Beaumont Provincial Park
Beaumont is a provincial government campsite, located on the east end of Fraser Lake. There are 49 campsites, 19 picnic tables, boat launching ramp, sani-station, and swimming area.
Beaumont is located on the original site of Fort Fraser, which was established in 1806 by Simon Fraser. Remnants of the old Fort include some of the rock foundation and an old log building (rumoured to contain logs from the original Fort).
From this campsite you can see some of the most beautiful sunsets, especially during the long summer evenings.
There is a forest service lookout tower on the top of this mountain from which one can experience a beautiful view of Fraser Lake and the surrounding area. A forestry access road goes to the top of the mountain and is open during the summer. There is also a hiking trail to the top. (See hiking)
Fraser Lake Museum
Located in front of the recreation complex on Carrier Crescent, this lovely log facility has many artifacts of the history of Fraser Lake and area. When open, the phone number is 250-699-8844.
One of the largest lakes in British Columbia, it is approximately 125 km (78 miles) long. This lake has an abundance of Char, Rainbow Trout, Kokanee and White Fish. There are several resorts and lodges in the Glennanan Tourist Area, located along the Northwest side of the lake. François Lake is also home to Molyhills Golf Course, one of the most challenging golf courses along the Yellowhead route.
Kenny Dam & Cheslatta Falls
Kenny DAM was built in the early 1950’s, at which time it was the largest rock filled dam in the world. The dam is 1500 feet long, 317 feet high, and is 40 feet wide at its crest. It took 4,016,900 cubic yards of material to construct the dam, and raised the water 300 feet at its face. To give you some idea of the quantity of materials used, it would fill a line of 12 yard dump trucks (bumper to bumper), stretching from Vancouver to Halifax. This dam is a sight worth seeing. It is accessible by a well constructed forest access road which starts at LeJac, 6 km (4 miles) east of Fraser Lake – and goes south. This road is known as the Holy Cross #1 Road, with the dam located at 68 km (42 miles) and Cheslatta Falls at 60 km (37 miles). The falls are a good fishing spot, as well as a very nice camping and picnic site. Both sights are well worth the drive to visit.
Located within the Village of Fraser Lake – this hill has a number of hiking trails. From the top, one gets a panoramic view of the town and the lake. (See hiking).
Mouse Mountain is the shape of a very large mouse when seen from the hill east of LeJac, or from Stellaquo Village on the west end of Fraser Lake.
This is the shortest river in the world, running out of Fraser Lake and into the Nechako River, all within a distance of .8 km (½ mile). On the bridge in August, one can see the Sockeye Salmon and a few Spring Salmon coming up the river into Fraser Lake and on up to the Stellako River and François Lake. These salmon are often in very large schools and the river seems to be solid fish at times. Also from the bridge, you can see the Trumpeter Swans – to the east at the mouth of the river. These swans have been wintering here for many years and during the winter and early spring months, they are a beautiful sight to see.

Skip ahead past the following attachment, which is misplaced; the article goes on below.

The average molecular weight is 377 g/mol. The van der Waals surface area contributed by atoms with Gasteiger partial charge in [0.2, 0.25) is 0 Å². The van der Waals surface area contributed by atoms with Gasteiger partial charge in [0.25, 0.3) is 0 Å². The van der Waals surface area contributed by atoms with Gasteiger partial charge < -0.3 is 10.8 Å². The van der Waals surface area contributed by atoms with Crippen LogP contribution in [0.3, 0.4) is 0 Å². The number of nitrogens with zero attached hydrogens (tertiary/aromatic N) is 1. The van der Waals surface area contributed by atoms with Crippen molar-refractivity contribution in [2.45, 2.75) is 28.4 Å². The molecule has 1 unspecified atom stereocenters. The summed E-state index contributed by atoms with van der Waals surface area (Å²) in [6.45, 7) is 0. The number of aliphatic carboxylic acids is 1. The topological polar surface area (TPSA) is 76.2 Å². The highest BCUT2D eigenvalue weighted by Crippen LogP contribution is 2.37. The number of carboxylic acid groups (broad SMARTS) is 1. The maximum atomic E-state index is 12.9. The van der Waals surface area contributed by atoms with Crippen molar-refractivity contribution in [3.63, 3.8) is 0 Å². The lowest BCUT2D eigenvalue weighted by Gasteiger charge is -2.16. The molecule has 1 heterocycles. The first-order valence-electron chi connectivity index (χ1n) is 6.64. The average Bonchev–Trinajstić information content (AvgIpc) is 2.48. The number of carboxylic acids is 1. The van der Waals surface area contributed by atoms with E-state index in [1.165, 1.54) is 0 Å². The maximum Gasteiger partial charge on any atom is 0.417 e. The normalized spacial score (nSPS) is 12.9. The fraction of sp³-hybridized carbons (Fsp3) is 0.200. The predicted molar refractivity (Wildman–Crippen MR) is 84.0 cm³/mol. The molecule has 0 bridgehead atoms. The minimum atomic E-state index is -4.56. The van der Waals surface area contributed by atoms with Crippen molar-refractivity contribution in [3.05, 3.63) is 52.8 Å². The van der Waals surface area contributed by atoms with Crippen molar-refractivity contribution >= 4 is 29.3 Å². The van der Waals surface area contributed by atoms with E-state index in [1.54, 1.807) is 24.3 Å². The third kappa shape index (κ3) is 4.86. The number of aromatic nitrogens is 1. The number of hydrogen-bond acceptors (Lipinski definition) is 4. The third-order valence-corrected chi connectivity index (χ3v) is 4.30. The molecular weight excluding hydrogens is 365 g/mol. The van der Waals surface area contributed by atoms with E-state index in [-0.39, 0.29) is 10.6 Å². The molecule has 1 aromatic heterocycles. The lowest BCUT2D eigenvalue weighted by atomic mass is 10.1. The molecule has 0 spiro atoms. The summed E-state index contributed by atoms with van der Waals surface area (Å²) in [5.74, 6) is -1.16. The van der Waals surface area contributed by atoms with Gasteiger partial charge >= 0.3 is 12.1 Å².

The Nechako River was one of the major tributaries of the Fraser River prior to the construction of Kenny DAM in the early 1950’s. Now it is a much subdued river, but still flows through some very scenic country. It is a lovely river for canoeing. (See canoeing)
This small river runs into the south east corner of François Lake, and it is noted for the Trout run in the first part of the spring. At this time, the trout move up the Nithi River to spawn and are very plentiful. No fishing is allowed at this time of year.
Ormond Creek Trail
This trail goes up the east side of the creek, (see hiking). It is about 10 km (6 miles) through the forest, from Fraser Lake to Ormond and Oona Lakes. By hiking this trail, you will see the canyon of Ormond Creek. This creek used to be called Canyon Creek. The canyon is 40 – 50 feet deep and is about 150 yards long. Along the way you will see some of the massive old fir trees that were burned in a forest fire many years ago. It is a very enjoyable walk.
The north side of Fraser Lake hosts several Indian pictographs. There are three sets within a 1000 yard area on the north side of the lake. The paintings are on granite rock – the first set facing west, and the next two facing south. The final set is easily visible from the lake and is about 15 feet above low water level.
The river runs between François Lake and Fraser Lake – and is a very challenging canoeing river. (Expert class – see canoeing). It also offers some of the best fly fishing in British Columbia. It is a very wild and scenic river. There is a Sockeye Salmon run in August that can be viewed from the Glennanan Bridge. There is also a sweeping view of François Lake from this bridge.
White Swan Park
Located on Fraser Lake off of Park Drive
Campsites are available, 2 day maximum stay, no hook-ups – No lifeguard on duty. The beach area has 10 picnic tables, children’s play area, change rooms, and sanitary facilities.
Splash Pad Water Park
Summer Day Use Only –
Regional Water Park with picnic area, children’s play area, change rooms, and sanitary facilities (handicap accessable)
Located downtown by Veterans Memorial Park